Would you please tell me if the following sentences have been correctly translated:
 Che vestito mi metto stasera?
What dress shall I wear tonight?
 Mi metto i jeans.
I wear jeans.
Can you please tell me if I am correct in thinking that “mettersi” is a reflexive verb that, as shown in the above examples, means “to wear”.
Can you also please verify that the present indicative of the reflexive verb “mettersi” can be translated using the English modal verb “shall” as shown in sentence 1.
the sentences have been correctly translated.
As for the verb “mettersi” in “Che vestito mi metto stasera?” and “ Mi metto i jeans”, it means “to wear” and is a pronominal verb that we call “riflessivo apparente” (literally, "apparent reflexive"), as it seems to be a reflexive verb, but it is not definitely reflexive.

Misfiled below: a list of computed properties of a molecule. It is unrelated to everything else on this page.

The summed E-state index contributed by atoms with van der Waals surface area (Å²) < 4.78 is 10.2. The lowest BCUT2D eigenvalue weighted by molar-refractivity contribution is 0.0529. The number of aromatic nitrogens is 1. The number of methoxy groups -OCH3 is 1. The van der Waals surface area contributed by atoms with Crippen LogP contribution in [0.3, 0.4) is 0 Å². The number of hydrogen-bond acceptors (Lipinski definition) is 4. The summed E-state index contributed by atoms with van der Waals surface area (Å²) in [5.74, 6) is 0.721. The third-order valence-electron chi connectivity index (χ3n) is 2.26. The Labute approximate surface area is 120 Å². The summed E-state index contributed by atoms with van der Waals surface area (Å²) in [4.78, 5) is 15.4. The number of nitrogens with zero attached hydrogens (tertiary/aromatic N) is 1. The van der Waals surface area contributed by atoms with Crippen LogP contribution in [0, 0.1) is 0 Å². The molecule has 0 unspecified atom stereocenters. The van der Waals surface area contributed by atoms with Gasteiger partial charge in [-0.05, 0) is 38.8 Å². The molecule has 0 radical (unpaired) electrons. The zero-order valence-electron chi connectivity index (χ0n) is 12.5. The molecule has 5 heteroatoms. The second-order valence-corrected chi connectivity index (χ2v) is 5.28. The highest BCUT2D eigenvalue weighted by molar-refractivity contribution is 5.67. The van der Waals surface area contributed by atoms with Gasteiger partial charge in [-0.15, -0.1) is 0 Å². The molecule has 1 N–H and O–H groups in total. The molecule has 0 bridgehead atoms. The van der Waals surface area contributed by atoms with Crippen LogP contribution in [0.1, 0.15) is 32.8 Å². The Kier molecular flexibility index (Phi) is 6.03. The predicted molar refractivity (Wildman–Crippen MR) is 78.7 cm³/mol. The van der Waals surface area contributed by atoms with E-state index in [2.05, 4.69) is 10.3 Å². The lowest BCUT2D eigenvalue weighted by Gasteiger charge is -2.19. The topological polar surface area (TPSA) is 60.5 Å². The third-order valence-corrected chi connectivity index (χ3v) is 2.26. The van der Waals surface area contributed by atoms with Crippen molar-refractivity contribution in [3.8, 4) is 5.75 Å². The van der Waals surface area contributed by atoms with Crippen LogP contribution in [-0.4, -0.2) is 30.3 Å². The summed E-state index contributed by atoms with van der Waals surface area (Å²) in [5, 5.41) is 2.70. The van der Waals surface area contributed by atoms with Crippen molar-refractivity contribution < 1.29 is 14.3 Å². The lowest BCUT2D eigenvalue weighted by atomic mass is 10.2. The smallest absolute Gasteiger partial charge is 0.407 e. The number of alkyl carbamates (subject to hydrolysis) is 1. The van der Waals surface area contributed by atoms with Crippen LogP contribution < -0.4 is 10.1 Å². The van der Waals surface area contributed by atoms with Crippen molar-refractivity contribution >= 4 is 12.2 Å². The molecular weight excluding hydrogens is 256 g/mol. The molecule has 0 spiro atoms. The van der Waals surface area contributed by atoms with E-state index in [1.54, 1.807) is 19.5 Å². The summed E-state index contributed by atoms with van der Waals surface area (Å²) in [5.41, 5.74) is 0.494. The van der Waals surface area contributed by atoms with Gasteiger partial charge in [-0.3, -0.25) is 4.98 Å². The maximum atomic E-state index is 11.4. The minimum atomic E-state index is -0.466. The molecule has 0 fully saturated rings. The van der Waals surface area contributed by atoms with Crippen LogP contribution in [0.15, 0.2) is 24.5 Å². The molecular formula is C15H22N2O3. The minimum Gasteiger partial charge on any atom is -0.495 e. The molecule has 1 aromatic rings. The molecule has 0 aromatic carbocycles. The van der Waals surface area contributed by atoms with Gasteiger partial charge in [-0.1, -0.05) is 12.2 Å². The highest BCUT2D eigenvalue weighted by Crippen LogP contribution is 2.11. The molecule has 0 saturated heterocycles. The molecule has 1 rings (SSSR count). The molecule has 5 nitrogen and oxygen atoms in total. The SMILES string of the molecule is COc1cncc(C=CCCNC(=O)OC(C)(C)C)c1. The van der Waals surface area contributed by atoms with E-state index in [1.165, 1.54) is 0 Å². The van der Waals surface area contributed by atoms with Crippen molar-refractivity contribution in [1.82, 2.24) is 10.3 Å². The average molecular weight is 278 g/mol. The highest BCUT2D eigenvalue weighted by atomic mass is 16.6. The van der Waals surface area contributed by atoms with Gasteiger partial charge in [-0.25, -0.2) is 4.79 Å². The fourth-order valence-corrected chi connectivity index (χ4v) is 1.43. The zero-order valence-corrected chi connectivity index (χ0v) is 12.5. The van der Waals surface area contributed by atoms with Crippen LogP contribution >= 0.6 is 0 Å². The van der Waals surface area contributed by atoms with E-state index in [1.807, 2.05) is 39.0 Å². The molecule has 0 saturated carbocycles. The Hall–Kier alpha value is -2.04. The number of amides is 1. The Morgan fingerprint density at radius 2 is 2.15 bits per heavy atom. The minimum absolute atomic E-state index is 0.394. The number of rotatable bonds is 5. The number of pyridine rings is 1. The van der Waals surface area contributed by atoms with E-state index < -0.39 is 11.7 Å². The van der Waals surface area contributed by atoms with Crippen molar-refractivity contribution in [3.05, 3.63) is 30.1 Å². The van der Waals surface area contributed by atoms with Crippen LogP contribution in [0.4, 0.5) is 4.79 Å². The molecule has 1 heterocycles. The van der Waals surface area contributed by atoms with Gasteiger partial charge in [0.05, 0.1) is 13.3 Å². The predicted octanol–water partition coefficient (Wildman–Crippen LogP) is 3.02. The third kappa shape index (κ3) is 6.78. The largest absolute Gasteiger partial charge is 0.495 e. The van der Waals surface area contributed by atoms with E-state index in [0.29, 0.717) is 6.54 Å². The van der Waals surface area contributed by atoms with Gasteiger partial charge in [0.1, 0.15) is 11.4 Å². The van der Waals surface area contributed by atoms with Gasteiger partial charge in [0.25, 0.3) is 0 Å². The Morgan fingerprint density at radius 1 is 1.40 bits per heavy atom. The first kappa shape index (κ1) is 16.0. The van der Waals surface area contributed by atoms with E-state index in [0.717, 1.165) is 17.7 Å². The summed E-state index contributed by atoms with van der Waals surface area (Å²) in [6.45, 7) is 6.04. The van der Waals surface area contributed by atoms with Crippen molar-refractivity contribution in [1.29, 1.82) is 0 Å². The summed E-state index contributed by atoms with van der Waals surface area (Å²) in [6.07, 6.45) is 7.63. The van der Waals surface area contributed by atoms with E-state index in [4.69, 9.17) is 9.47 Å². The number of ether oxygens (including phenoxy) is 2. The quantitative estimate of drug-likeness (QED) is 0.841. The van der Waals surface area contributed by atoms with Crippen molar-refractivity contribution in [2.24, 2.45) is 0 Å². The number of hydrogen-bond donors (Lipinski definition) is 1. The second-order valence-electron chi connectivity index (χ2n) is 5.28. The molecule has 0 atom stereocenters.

In fact, an Italian verb is reflexive when the action carried out by the subject is performed on the same subject.
For example, in “Io mi lavo” the action of “lavarsi” applies to oneself as e.g. “Io mi lavo” stands for “Io lavo me stesso” (I wash myself).
In short, you can understand whether a verb is a true reflexive or not, when you can replace the pronominal particle “mi”, “ti”, etc. with the direct object pronouns “me stesso”, “te stesso”,etc.
For example, “pettinarsi” [“pettinare se stesso” (to comb oneself)]; “lavarsi” [“lavare se stesso” (to wash oneself)], etc.
See : "Io mi lavo/mi pettino" (I wash /I comb myself),"Tu ti lavi/ti pettini" (you wash/you comb yourself), "Lei si lava/ si pettina (she washes/she combs herself), etc.
Otherwise, the verb is not a true reflexive verb, just as for example "mettersi" in "Che vestito mi metto stasera?" where you could not say " metto me stesso" instead of "mi metto".
Lastly, the present indicative of the reflexive verb “mettersi” can be translated using the English modal verb “shall” as shown in sentence 1.